Home Stamp collecting Post from the GDR to the FRG: letter bombs without explosives

Post from the GDR to the FRG: letter bombs without explosives



From August 13, 1971, the post offices of the Federal Republic of Germany increasingly received letters from the GDR, which one could call a letter bomb. They manage without explosives, but at least contain highly explosive material for propaganda purposes. The coats of arms of the National People’s Army and industrial combat groups are stamped …

From August 13, 1971, the post offices of the Federal Republic of Germany increasingly received letters from the GDR, which one could call a letter bomb. They manage without explosives, but at least contain highly explosive material for propaganda purposes. The coat of arms of the National People’s Army and industrial fighting groups can be considered an embossing and a stamp. In addition the slogan: “10 years of anti-fascist protection wall – 10 years of sure protection of peace and socialism”.

These are the so-called first day letters from the GDR post office celebrating the 10th anniversary of the construction of the Berlin Wall – the first day letters are letters that were canceled on the first day of validity of the stamp used above . Even though the two German states came a little closer in 1971, this is clearly too much for the West. Initially, agents of the Federal Post Office wrote by hand on the envelopes: “Excluded from transport because of the political note”. The corresponding stamps are used later. Then the letters return to the GDR. The Bundespost is doing this for the first time. Until then, such provocations were ignored in order not to disrupt German internal correspondence. But the homage to the construction of the wall is the famous drop too many.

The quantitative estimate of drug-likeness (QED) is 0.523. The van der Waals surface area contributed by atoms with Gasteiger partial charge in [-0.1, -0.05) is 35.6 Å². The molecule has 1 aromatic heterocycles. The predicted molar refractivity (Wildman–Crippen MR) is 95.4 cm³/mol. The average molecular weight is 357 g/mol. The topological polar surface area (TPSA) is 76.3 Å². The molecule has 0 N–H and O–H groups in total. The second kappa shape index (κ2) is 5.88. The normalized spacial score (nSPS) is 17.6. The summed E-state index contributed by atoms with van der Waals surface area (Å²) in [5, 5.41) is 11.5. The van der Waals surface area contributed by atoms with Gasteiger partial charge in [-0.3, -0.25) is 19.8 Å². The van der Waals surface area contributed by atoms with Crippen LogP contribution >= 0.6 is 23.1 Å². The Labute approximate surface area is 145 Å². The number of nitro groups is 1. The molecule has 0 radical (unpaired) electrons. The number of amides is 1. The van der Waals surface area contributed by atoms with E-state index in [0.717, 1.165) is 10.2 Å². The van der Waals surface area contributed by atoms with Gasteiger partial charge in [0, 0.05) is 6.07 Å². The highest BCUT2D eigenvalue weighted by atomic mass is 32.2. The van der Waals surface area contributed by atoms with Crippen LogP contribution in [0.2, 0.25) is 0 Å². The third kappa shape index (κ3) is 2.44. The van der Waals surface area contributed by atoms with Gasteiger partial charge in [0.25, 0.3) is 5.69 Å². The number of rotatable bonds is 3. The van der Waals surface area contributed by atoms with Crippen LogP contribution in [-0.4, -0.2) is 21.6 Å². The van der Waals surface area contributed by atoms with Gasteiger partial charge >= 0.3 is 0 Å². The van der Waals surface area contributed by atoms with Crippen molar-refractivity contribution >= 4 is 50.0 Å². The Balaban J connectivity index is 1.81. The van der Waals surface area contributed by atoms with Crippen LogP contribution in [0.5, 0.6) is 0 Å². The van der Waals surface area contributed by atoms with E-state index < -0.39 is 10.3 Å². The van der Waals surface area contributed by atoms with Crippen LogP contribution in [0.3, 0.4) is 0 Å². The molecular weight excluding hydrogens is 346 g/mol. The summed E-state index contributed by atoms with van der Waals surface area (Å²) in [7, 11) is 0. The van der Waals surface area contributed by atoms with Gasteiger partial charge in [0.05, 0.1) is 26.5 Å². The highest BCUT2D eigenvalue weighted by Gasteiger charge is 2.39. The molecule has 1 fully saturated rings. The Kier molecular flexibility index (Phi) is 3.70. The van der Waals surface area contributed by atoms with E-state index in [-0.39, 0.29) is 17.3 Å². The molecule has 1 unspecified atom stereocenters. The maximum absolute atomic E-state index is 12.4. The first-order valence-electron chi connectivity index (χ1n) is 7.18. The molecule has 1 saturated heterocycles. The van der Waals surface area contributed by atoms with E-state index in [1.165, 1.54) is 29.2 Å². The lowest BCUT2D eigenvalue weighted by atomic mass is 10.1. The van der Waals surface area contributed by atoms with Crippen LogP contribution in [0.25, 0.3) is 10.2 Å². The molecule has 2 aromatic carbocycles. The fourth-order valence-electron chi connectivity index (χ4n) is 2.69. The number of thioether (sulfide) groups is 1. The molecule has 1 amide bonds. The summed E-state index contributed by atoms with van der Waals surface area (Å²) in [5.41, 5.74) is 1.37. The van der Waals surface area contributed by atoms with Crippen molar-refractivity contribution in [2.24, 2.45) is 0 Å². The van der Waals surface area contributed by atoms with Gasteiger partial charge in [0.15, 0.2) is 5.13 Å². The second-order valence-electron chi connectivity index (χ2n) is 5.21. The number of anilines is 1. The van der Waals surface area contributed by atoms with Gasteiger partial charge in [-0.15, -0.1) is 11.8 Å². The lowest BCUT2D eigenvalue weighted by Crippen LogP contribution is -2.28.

By this time, the GDR and the Federal Republic had acquired sufficient experience in propagandist taunts against each other. Propaganda by mail between the two German states is an important area of ​​philatelic research. If mail from another country is rejected, blackened, or supplied with counter-propaganda due to political messages on stamps and cancellations, philatelists speak of a postal war.

Jan Heijs from Amsterdam is 66 years old and has been collecting stamps from a young age. He is considered the expert on postal wars in the world. In 1980, he read an article on political propaganda in an international correspondence. “He said there had always been such propaganda, but it was not known if a shipment would ever have been returned to the country of origin because of it. I just couldn’t believe it, ”he said. Heijs said on the phone. In 1980, NATO equipped itself with Pershing II nuclear missiles, the Warsaw Pact from the SS-20. The cold war threatens to become hot. But East and West just let their propaganda mail cross the border of the system?

The Dutchman Heijs does not let go of the subject. He researched and finally found a collector from northern Germany who had already published a catalog in 1970 with letters returned, blackened or provided with counter-propaganda. The postal wars between the GDR and the Federal Republic occupy the largest area. And the first German-German post-war period began even before the founding of the GDR and the Federal Republic.

When the Western Allies implemented currency reform in West Berlin on June 24, 1948, the Soviet occupation zone reacted immediately. West Berlin Post to East Berlin will only be delivered if there are stamps issued in the East. If not, it will be returned and subsequent recipients in East Berlin will have to pay an additional fee. Soon after, the same is done in West Berlin and an additional fee is charged for all items arriving from the East. “It lasts almost a year and a half until the four victorious powers and the German-German authorities come to an understanding and recognize each other,” explains Jan Heijs.